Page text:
Just used my reel mower in the damp grass. Probably would've done a better job if it were dry. My mower wants nothing to do with tall pieces of seed grass. But all the other grass cut fine. Note to self: don't wait so long to cut the grass next time.


4

Well, I hate to contradict anyone, but we've been attending manufacturers updates schools since the 70's and early eighties and I assure you, you always turn the mower towards the dipstick - always. The manufacturers went through a lot of painstaking engineering to make lawnmowers function in this regard without either, oil not draining, or gas filling up ...


4

This is actually a very difficult fix, depending on if any cord remained. The inside of a pull start mechanism contains a coil spring and a ratcheting mechanism. When you pull it, the ratchet pawls engage, turning the motor while tightening the spring. When the motor starts, the ratcheting pawls disengage (or your hand would be ripped off), you release the ...


4

Don't try to fix it yourself, as @Hari explains, but do take it to your local repair shop. It's by no means the end of the machine. I've had a 1/2 dozen cords bake over the years and my local mower repair shop fixed them quickly and inexpensively.


4

Most commercial mowers and many manufacturers, now highly recommend, adjusting the blade so the rear is one adjustment "higher" than the front. With a properly matched blade-to-deck and rpm, this will create the necessary "vacuum" to lift the blades of grass in the (rear) and cut them evenly on the lowest (front) end. And I believe, if you're at 3" inches in ...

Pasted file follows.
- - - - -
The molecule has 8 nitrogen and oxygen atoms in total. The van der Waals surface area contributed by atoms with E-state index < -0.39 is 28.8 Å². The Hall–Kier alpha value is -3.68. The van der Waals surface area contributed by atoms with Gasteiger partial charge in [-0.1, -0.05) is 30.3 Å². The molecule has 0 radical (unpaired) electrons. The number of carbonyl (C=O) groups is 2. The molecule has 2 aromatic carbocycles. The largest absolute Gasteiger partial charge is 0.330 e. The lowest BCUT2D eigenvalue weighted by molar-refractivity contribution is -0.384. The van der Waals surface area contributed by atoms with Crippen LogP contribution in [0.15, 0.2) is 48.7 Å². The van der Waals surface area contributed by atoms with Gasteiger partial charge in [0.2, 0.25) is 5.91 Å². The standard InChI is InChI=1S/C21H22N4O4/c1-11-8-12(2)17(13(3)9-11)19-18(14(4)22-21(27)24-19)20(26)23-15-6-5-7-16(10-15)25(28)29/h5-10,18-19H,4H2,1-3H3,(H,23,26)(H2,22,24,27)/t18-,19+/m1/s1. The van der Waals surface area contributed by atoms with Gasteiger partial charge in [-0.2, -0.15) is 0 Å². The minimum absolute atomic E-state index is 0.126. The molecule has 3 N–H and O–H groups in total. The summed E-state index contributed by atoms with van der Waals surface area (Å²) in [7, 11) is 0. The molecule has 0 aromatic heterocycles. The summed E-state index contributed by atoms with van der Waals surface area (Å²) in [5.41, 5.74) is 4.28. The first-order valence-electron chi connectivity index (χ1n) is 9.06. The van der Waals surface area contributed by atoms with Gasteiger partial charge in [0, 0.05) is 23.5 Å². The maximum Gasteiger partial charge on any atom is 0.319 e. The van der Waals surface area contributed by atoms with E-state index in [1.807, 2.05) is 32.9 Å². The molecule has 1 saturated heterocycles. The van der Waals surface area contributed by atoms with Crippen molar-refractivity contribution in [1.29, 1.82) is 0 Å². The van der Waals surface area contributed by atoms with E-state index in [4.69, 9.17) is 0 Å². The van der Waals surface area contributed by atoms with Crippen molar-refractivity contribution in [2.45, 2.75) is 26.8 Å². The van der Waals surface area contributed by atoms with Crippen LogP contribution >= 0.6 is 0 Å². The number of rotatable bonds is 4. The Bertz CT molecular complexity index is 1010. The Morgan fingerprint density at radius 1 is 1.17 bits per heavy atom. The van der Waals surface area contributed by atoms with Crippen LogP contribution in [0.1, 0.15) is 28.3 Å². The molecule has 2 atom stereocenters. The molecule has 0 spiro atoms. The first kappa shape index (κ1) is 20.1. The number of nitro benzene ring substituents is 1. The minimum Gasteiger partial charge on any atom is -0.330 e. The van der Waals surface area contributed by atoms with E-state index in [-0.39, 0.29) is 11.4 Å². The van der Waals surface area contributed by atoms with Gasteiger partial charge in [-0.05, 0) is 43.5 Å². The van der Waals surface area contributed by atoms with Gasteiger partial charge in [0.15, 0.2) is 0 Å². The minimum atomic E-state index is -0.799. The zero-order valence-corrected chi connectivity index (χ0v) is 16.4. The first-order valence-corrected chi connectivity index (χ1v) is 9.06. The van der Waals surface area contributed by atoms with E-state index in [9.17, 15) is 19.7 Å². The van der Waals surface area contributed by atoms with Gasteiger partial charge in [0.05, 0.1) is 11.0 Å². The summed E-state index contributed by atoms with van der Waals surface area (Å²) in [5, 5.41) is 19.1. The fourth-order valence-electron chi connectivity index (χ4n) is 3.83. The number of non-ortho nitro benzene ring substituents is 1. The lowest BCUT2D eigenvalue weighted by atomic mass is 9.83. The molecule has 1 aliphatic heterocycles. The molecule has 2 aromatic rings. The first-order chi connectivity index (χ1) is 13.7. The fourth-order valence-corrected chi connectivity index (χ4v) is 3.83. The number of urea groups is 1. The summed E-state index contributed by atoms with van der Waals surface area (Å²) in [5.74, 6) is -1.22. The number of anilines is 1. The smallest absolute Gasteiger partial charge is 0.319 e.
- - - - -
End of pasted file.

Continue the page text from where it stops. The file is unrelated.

4

I have no clue how large an area this allotment is nor how neat and tidy you want it to be. But rather than grass, why not remove the grass and replace it with an inexpensive and sturdy ground cover that only grows a few inches tall? Lawns made of grass are a fairly recent development in the history of landscapes. For many centuries, ground covers were the ...


4

I would consider use a sickle scythe. This is quite a technique to learn, but once you have then you're good. It is a good way to cut high grass. From what I know, it is usable on high grass and works well as long as it is well sharpen. To keep it so, it must not be used on small wooden stems which would grow if you wait really too long between cuttings.


4

You're a fine use-case for a scythe (well, the poor security would have me taking it home, not leaving it there.) But you might need to make use of a rake depending on your stone situation (the size and projection from the surface of them - if you try to cut them it's not good for the blade.) An antique in poor condition is not the scythe you want. I would ...